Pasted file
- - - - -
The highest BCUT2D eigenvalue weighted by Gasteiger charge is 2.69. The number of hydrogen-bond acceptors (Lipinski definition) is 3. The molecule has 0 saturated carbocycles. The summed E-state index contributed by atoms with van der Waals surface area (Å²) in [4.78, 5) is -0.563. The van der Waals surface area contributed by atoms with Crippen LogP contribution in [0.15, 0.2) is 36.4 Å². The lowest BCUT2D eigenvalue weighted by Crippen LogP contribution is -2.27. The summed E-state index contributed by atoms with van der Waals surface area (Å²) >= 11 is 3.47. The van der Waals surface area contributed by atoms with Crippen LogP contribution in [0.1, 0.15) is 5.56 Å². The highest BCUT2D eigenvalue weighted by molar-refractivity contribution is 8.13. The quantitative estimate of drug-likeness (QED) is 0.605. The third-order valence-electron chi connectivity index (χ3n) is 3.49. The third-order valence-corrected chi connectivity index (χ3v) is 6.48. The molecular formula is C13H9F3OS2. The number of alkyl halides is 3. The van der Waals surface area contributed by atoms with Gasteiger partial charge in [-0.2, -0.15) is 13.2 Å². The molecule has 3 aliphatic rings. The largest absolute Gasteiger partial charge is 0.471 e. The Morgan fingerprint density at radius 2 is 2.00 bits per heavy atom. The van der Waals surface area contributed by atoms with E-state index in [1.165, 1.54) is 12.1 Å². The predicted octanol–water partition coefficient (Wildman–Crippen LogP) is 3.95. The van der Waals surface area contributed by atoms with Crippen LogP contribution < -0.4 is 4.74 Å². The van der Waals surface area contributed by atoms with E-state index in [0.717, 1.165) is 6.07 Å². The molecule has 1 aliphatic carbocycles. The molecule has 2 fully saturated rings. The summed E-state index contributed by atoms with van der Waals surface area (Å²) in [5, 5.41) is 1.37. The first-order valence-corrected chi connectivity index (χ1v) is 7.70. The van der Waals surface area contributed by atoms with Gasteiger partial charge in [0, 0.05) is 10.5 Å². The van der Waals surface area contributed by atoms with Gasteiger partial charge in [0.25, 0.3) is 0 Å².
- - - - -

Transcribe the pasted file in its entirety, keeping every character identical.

The highest BCUT2D eigenvalue weighted by Gasteiger charge is 2.69. The number of hydrogen-bond acceptors (Lipinski definition) is 3. The molecule has 0 saturated carbocycles. The summed E-state index contributed by atoms with van der Waals surface area (Å²) in [4.78, 5) is -0.563. The van der Waals surface area contributed by atoms with Crippen LogP contribution in [0.15, 0.2) is 36.4 Å². The lowest BCUT2D eigenvalue weighted by Crippen LogP contribution is -2.27. The summed E-state index contributed by atoms with van der Waals surface area (Å²) >= 11 is 3.47. The van der Waals surface area contributed by atoms with Crippen LogP contribution in [0.1, 0.15) is 5.56 Å². The highest BCUT2D eigenvalue weighted by molar-refractivity contribution is 8.13. The quantitative estimate of drug-likeness (QED) is 0.605. The third-order valence-electron chi connectivity index (χ3n) is 3.49. The third-order valence-corrected chi connectivity index (χ3v) is 6.48. The molecular formula is C13H9F3OS2. The number of alkyl halides is 3. The van der Waals surface area contributed by atoms with Gasteiger partial charge in [-0.2, -0.15) is 13.2 Å². The molecule has 3 aliphatic rings. The largest absolute Gasteiger partial charge is 0.471 e. The Morgan fingerprint density at radius 2 is 2.00 bits per heavy atom. The van der Waals surface area contributed by atoms with E-state index in [1.165, 1.54) is 12.1 Å². The predicted octanol–water partition coefficient (Wildman–Crippen LogP) is 3.95. The van der Waals surface area contributed by atoms with Crippen LogP contribution < -0.4 is 4.74 Å². The van der Waals surface area contributed by atoms with E-state index in [0.717, 1.165) is 6.07 Å². The molecule has 1 aliphatic carbocycles. The molecule has 2 fully saturated rings. The summed E-state index contributed by atoms with van der Waals surface area (Å²) in [5, 5.41) is 1.37. The first-order valence-corrected chi connectivity index (χ1v) is 7.70. The van der Waals surface area contributed by atoms with Gasteiger partial charge in [0, 0.05) is 10.5 Å². The van der Waals surface area contributed by atoms with Gasteiger partial charge in [0.25, 0.3) is 0 Å².